Updated: Jun 3, 2019
Do you set goals for yourself? If so why or why not? I think you should start setting goals for yourself if you don’t already. You might be wondering why is it so important to set goals?
Without goals, how do you stay motivated when things get hard? How do you know if you are being successful or how can you tell if you are “falling behind”? Usually setting the goal is the easy part, it’s sticking through and staying motivated long after those goals are set that becomes difficult.
If you know me, you know I am a goal setter and a goal getter. This attitude has allowed me to change and morph into the person I am now.
Goals are important so that you have a path. So you can track your progress (even if it backwards, upside down or right on track). I talk to my clients in length about why it’s important to set SMART goals, and I won’t even let them continue with their training with me without some concrete goals to work towards. I use these goals to help motivate my clients when they are losing momentum or just need that kick in the butt!
So what the heck is a SMART goal? SMART goals are Specific, Measurable, Achievable, Realistic and Timely. Let’s quickly go over each of these so we can make SMART goals together:
Specific– you need to be specific. Like numbers, percentages, pounds or miles. So a specific goal might be “do 10 consecutive pull-ups” or “Lose 5% body fat”. Specific means you can quantify it.
Measurable – if your goal is specific, make sure you can measure it. Can you get your body fat percentage tested now and later? If not, then saying you want to lose 5% body fat is not going to be a measurable goal. So then you might need to say lose 3 inches from your waist, something you can measure.
Achievable – this one is where I’m going to ask you to stretch just a bit. Is your goal achievable? So if your goal is something that is really going to be a stretch for you but you know if you can just buckle down you can achieve it, it’s probably a good goal. But if it’s something that would require you to dedicate let’s say 4 hours a day of your free time to achieve and you know you only have an hour max, then it’s probably too far of a stretch. Be realistic but push yourself a little. After all nothing great happens when we are comfortable!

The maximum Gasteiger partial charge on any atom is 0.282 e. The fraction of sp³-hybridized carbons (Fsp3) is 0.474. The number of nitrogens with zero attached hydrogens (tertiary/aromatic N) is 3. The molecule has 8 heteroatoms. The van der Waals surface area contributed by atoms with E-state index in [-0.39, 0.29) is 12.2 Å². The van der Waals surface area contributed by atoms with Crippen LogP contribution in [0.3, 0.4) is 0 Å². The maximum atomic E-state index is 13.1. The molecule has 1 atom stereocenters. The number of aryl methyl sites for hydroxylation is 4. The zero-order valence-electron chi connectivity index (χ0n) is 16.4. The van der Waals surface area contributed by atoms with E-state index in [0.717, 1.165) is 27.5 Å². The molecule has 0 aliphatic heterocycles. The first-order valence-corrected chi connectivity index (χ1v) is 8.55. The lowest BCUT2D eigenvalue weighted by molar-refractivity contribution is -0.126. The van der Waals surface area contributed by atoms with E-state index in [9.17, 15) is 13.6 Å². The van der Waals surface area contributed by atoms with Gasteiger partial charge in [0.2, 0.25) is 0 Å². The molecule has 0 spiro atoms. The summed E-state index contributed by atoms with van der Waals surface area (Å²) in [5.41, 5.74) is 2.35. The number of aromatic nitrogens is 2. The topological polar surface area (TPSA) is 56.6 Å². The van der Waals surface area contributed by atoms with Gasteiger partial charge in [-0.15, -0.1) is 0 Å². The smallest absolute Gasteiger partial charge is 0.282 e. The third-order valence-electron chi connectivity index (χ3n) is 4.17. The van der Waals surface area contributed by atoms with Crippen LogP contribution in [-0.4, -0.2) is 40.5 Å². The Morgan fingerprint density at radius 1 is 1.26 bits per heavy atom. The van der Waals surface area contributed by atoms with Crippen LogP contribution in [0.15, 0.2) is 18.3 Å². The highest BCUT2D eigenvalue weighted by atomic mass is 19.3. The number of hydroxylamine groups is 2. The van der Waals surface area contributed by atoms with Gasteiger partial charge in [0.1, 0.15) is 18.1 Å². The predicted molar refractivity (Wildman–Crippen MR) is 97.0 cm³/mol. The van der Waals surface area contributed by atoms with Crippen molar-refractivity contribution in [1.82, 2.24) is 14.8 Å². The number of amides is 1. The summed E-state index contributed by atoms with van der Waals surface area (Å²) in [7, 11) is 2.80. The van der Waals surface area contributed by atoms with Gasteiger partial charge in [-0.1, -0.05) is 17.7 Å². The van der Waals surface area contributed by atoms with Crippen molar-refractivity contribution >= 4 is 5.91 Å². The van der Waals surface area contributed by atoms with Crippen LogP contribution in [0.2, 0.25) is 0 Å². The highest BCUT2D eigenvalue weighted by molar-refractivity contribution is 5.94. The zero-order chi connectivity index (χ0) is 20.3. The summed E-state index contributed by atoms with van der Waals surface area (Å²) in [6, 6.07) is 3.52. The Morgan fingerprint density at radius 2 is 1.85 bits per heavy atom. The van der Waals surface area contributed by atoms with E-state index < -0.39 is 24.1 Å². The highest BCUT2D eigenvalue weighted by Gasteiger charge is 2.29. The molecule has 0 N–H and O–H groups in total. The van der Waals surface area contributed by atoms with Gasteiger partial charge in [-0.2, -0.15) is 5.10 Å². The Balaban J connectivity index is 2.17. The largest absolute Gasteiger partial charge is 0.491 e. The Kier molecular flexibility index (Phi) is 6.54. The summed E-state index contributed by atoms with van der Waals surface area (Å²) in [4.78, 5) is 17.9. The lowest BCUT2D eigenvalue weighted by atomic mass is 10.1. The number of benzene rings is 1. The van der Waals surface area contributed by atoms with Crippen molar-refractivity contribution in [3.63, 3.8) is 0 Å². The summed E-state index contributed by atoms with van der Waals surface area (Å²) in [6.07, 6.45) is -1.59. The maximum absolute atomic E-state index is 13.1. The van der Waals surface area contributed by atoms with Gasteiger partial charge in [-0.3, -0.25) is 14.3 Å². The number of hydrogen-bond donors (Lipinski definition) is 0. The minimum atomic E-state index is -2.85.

Realistic – this goes with achievable. A perfect example might be you want to go from couch to marathon runner but have never ran before in your life and you don’t have more than 4 hours a week to dedicate to running. This is not realistic. However, you could certainly make the time to go from couch to 5K or 10K with this time available. Let’s be realistic about our goals. Same goes for if you have weight to lose or a job you want to quit. Be realistic about how much time it might take to lose the weight or find another job.
Timely – you need a timeline. What is the date that you will measure your success at achieving this goal. There has to be an end date, otherwise it’s just a very big “someday” which likely means it will never happen.
So now you know what SMART goals are. And you know why goal setting is important. So now go set one goal for yourself. Don’t go trying to be an overachiever. The more things you try to change about yourself at once, the less likely you are to stick with any of them.
I’m off to set SMART goals for myself, I hope you plan on doing the same. If you have a SMART goal you would like to share, I would love to hear it!!
WHAT ABOUT YOU?
Do you over commit yourself to things and then feel overwhelmed all the time?
Do you write down your goals and tell people what they are?
Are your goals specific enough?